I am mostly focused on empirical modelling of financial instruments such as options, bonds, and so forth, but I take a particular twist on this approach whereby I try to think of unusual data sources that will give me a different picture about the instruments that I am looking at. The objective is to bring in additional information that conflicts with the models people typically use, to create a tension that helps highlight deficiencies of the existing models, with a view to ultimately improving these models. In some of my older work, I brought together joint information from options and underlying asset returns to work on derivatives pricing; currently, I am looking in tandem at information from the yield curve and survey forecasts of inflation and interest rates. I take these seemingly unrelated sources and models and see what they tell us about, for example, the relationship between financial markets and the macro environment.
I am teaching an empirical option pricing course where I draw on my work and other recent advances in models capturing the joint dynamics of assets and their associated derivatives. These models allow to quantify sources of risk affecting an asset and to measure how each of these risks is priced. The course highlights empirical challenges with option pricing, and reviews various techniques and when and how to use them to arrive at good pricing models. This happens not only to be useful for practical option pricing but also for the development of realistic general equilibrium models.
In a lot of my research, I try and argue that a lot of puzzling features of the data start to make sense if you take into account crash risk into your modelling. This particular paper looks at returns from currency speculation. This is a popular topic because the returns from currency speculation are huge; what I am trying to understand is whether crash risk is responsible for these high returns, i.e. if the returns are compensation for rare but enormous risk that investors engaging in carry trades are facing.
We develop an empirical model of exchange rate dynamics that does a good job at capturing important properties in the data–such as stochastic volatility, price jumps, and volatility jumps–and estimate it using a joint dataset of currency returns and short-term at-the-money-implied volatilities extracted from currency options. We use twenty-four years of daily data on four spot exchange rates. Our estimation methodology provides estimates of the conditional distribution of currency returns, as well as estimates of realised shocks. This feature allows us to link big shocks, or jumps, to important macro-finance events that appear to trigger these shocks. This illuminates the potential economic channels that are responsible for crash risk in currencies and this is a first step towards understanding risk premia in currency markets.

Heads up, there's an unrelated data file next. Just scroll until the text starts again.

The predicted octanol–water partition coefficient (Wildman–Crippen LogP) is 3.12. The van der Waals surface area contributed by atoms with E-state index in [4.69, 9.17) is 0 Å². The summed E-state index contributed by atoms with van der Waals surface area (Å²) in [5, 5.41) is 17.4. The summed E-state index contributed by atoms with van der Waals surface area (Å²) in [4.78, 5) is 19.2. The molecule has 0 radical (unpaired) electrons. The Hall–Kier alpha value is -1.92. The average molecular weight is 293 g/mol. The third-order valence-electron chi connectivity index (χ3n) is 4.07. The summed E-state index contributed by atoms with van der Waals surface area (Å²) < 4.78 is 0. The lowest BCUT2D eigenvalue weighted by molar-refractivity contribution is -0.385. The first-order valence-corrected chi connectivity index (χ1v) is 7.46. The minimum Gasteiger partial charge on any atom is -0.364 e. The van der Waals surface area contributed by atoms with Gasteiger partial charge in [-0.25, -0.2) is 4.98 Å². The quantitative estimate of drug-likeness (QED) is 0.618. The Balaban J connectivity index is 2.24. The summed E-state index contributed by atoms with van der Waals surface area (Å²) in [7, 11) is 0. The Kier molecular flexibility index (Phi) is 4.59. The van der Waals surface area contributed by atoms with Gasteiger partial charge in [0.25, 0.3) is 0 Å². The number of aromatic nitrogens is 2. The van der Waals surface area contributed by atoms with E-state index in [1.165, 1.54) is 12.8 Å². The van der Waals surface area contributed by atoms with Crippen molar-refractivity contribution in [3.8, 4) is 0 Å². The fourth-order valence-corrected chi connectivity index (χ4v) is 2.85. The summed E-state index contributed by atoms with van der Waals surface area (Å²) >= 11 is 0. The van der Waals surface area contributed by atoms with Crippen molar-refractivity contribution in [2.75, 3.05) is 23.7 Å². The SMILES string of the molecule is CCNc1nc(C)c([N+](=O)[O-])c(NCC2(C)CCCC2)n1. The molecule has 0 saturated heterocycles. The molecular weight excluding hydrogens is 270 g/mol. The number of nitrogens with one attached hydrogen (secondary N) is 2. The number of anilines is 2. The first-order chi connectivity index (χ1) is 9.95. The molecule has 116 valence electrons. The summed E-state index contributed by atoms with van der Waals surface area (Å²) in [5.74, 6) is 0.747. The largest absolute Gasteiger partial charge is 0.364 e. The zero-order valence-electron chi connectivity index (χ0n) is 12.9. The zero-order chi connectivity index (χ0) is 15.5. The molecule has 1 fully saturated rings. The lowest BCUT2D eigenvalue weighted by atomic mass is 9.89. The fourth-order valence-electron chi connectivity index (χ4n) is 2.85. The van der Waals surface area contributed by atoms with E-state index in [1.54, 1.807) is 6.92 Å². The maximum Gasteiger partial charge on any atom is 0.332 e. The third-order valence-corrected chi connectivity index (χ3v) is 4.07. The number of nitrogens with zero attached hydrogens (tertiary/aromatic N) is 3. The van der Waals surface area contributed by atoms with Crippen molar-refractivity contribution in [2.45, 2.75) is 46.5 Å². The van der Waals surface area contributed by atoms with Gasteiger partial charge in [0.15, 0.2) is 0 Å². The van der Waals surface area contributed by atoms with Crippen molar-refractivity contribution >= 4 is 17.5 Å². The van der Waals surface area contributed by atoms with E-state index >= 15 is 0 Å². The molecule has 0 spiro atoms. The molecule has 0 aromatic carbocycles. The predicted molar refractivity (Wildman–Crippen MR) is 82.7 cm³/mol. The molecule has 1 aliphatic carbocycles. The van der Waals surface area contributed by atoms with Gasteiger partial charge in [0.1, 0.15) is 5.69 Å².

Yes, very much so in 2008. As mentioned, the big theme of my research is the importance of jump risk and how you cannot explain prices if you do not take the risk of crashes into account. At the beginning of my career, the economy was doing great, the crash of 1987 was a distant memory and nobody cared about this anymore.
What happened during the crisis highlights the importance of jump risk. Naturally, statistical models do not give you structural interpretations, but at least you know that jump risk is reflected in option prices. At a very basic level, if you are a money manager, even if you are in a benign environment, if you think about jump risk and how it can impact your portfolio, this can make a big difference; Risk management is one of the key applications of this.
Teaching an elective course like this is an enticing opportunity to talk about your research and focus on things that you really care about. This is quite unusual, even at the doctoral level. I have been researching this area for over ten years and this provides a great opportunity to organise my thoughts on the topic and present them in a unified way. A lot of people have worked in the area and when we meet for paper presentations, it is too easy to focus on where we disagree with one another; this provides a superb occasion to put quarrels aside, step back, and review what we, as a profession, have learnt on the topic. But you do not do this just for yourself: a course like this one, because it is an elective, is a unique opportunity to train people who are enthusiastic about the subject.
To be honest, I did not know what to expect because a PhD programme that is geared towards executives is quite an unusual concept. People in the class are very different from the executive students that I am used to teaching. They are on top of things, they know what I am talking about and are well trained, they are interested in the subject-matter. Moreover, in contrast to regular PhD students, they bring a practical and valuable perspective on the discussed topics. It has been a rewarding experience.
You have to go with your heart and pick the topic that is really interesting to you. Doing research on a topic that really matters to you is very hard as it is. You have to be really committed to your topic, stick to your guns and just do it, because many things will fail before you get to the right spot where everything comes together. That’s general advice; now if you ask me about more specific and personal topics, I think the interplay between economics and finance is a very interesting field in which there is a lot of interesting work to be done: how financial frictions affect the economy, what you can learn about the macro-economy looking at financial prices, things like that I think are very important.